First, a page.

Speaking a conference of NHS managers last week, health minister Lord Darzi said: ‘Both NHS and social care services need to understand that effective complaints handling and good customer care are both key to improving the satisfaction of the people we care for.
‘Today I have spoken to NHS and social care leaders to remind them of their responsibility in implementing effective complaints systems, learning from patient feedback and demonstrating how they can use this learning to improve services,’ he said at the ‘Achieving Quality Through Better Customer Care’ conference at Lords Cricket Ground.
A report by the National Audit Office, published last October, was highly critical of the current system of complaints. It said it was too complicated, lengthy and difficult to navigate for health service users. The NHS received 133,600 complaints and social care received 17,100 care complaints in 2006-2007.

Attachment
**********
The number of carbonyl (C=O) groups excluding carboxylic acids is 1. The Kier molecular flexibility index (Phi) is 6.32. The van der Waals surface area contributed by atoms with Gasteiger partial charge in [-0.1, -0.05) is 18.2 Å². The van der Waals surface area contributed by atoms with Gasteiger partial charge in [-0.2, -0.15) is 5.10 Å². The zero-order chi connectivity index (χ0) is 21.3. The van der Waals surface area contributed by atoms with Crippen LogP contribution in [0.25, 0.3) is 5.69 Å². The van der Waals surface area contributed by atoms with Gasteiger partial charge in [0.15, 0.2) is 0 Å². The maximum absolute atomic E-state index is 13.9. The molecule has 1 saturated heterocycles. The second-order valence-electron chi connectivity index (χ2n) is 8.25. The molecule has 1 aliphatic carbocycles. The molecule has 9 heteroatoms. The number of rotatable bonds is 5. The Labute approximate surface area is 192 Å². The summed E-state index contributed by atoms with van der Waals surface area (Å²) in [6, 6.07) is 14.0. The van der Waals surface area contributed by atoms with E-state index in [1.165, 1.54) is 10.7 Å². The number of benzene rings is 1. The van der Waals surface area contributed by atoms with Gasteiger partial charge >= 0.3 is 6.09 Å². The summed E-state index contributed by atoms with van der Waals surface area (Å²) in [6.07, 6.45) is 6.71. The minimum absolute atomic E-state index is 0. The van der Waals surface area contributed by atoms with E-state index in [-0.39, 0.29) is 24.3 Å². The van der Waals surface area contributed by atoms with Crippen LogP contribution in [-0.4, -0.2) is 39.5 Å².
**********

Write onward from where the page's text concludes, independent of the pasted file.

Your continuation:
However, from April the Department of Health is introducing a single, simplified complaints system across both health and adult social care services in England. It has already been trialled in 94 organisations over the past year.
The new system will focus on local resolution, followed by an investigation by the health or local government ombudsman.
In the NHS it removes the second stage of the complaints process – currently handled by the Healthcare Commission – before referral to the Health Ombudsman. In social care, there is currently a four-stage process.
The NHS next stage review identified patient experience as being ‘key’ to the work of the NHS to improve quality. As Nursing Times reported last week, the government wants all trusts to introduce hand-held devices that allow patients to give immediate feedback on their care.
Related article on nursingtimes.net: Patient dignity is never a simple matter
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